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Recruiters vet thousands of applications and conduct hundreds of interviews each year. This process generates an absurd amount of data that can be difficult for the average human to handle. Modern recruiters are very talented, but they inevitably miss employee placements due to human error in data collection and processing.
Almost half of recruiters — 46 percent — say the most challenging part of their job is identifying the right candidates from a large applicant pool. Artificial Intelligence and machine learning have the potential to change the game by radically improving applicant vetting and intelligently matching candidates with jobs.
Streamlining temp role fulfillment
Nearly all (96 percent) senior HR professionals believe that AI technology has the potential to enhance talent acquisition and retention. With AI capabilities, recruiters can be better equipped to harness massive amounts of data from résumés, skill assessments, and employment history forms to identify the best available candidate for each job placement.
AI would drastically improve applicant/job matchmaking for recruiters hiring for temporary positions. Typically, hospitality managers and recruiters have a Rolodex of prospective bartenders, bussers, waiters, dishwashers, etc. who run the gamut of front and back house staff. But who is the right candidate available at the required time to work each job? Making that determination on a large scale is nearly impossible without AI and sufficient data points around the talent pool.
To effectively leverage AI, recruiting companies must first create datasets that record candidate attributes and continuously update this data. Essentially, a data-powered profile that includes a candidate’s background could be uploaded into the system. The background would provide important details like the candidate’s skillset, preferences, location, employment history, availability, and feedback from previous temp employers.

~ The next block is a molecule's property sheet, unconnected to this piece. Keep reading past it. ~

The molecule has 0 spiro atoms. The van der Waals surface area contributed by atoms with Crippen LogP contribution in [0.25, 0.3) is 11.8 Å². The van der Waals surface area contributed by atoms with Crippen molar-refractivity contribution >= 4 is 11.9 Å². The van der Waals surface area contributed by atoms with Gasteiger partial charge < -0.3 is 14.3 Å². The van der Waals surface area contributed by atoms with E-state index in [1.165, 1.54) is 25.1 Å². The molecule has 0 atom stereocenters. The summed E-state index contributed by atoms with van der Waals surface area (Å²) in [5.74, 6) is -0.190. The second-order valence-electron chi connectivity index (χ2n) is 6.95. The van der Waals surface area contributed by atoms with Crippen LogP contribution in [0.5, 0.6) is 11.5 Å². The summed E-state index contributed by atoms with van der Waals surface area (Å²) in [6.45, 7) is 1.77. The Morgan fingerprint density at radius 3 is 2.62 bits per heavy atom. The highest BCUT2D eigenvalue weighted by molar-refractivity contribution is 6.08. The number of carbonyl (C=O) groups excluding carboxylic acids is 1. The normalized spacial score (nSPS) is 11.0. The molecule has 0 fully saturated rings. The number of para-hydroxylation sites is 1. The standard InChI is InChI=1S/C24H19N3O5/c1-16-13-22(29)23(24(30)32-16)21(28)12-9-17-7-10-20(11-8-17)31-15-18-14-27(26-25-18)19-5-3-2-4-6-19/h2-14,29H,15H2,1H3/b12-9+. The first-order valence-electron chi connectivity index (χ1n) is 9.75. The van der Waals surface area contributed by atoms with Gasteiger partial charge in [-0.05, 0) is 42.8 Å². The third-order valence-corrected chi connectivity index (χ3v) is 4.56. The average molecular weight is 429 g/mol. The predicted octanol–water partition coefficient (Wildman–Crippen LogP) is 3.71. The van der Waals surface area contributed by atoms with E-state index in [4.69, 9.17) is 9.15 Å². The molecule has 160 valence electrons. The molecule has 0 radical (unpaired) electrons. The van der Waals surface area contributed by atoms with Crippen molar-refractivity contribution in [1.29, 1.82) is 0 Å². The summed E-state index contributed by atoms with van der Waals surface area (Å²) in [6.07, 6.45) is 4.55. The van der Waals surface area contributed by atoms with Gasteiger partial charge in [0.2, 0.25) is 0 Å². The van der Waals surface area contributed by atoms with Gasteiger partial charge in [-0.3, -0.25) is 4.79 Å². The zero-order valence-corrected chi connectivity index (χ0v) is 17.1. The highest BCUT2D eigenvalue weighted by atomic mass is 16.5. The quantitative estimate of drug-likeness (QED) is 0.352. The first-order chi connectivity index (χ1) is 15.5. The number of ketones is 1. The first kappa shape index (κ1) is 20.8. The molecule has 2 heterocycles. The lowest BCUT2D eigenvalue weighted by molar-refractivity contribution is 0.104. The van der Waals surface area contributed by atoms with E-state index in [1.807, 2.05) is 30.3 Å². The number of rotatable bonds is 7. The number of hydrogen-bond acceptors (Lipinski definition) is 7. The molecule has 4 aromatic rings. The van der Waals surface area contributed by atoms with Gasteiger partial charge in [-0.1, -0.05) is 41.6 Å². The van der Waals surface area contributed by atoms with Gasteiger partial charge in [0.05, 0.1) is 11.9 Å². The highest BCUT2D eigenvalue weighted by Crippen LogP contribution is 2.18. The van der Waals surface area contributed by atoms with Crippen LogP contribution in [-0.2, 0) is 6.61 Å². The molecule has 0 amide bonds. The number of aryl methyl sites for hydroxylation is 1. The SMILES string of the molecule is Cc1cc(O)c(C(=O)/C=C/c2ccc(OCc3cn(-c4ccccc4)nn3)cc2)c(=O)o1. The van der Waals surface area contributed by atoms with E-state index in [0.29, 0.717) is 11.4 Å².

Temp recruiters would need to assign individuals who lack extensive work history to work different jobs to develop a dataset. Ultimately, the goal would be to get as much data on individual jobs and temp employees as possible so AI could analyze the data and recommend the best candidate for a job.
These capabilities would resemble the AI technology that Netflix, Amazon, and other services currently employ. However, instead of recommending the best movie or product to purchase, the system would put forward the ideal employee for a client based on past selection history. In our case at Jitjatjo, our proprietary AI would identify and assign the best available bartender or waiter to work a shift at one of the 600+ hospitality venues we service in New York City.
Analyzing employee strengths
AI’s potential goes beyond simply matching companies with candidates. This innovative technology will enable recruiters to assess the most punctual, experienced, and well-rounded workers. It would also be capable of identifying the employees who are most apt to work on a tight turnaround. This would allow recruiters to personalize every placement based on the client’s needs.
This process is similar to how marketers leverage datasets from Google, Facebook, and Twitter to tailor their campaigns to specific consumers. Down the road, I believe we’ll start seeing more companies share this data through open APIs. This will allow recruiters to get a more in-depth analysis of their applicants. Right now, artificial intelligence is just scratching the surface of the recruiting industry.
We’ve seen an uptick in groundbreaking technology in the recruitment space over the past couple years. For example, FirstJob unveiled its recruitment automation bot, Mya, to automate as much as 75 percent of the recruiting process for startups and Fortune 500 companies alike. Additionally, JobBot is creatively leveraging AI to assess and rank candidates, then book their interviews.
Leaning on AI and machine learning to screen candidates will leave recruiters with more time to accomplish important tasks like communicating with prospective applicants. Have you ever applied or interviewed for a job and never heard back? Over 45 percent of job applicants never hear back from an employer, which is disheartening for talented candidates and ultimately hurts companies’ reputations in the long run.
Thanks to the evolution of technology, that percentage should decrease over time. As more companies integrate machine learning into their daily processes, recruiters will have free time to make better quality hires and, at the very least, provide talented candidates with a valuable and fulfilling recruitment experience.
Tim Chatfield is the chief executive officer and cofounder of Jitjatjo, an AI-powered temporary staffing app that provides New York City’s restaurants, bars, venues, and caterers with the ability to hire on-demand workers to remedy last-minute call-outs, increased demand, and additional events.
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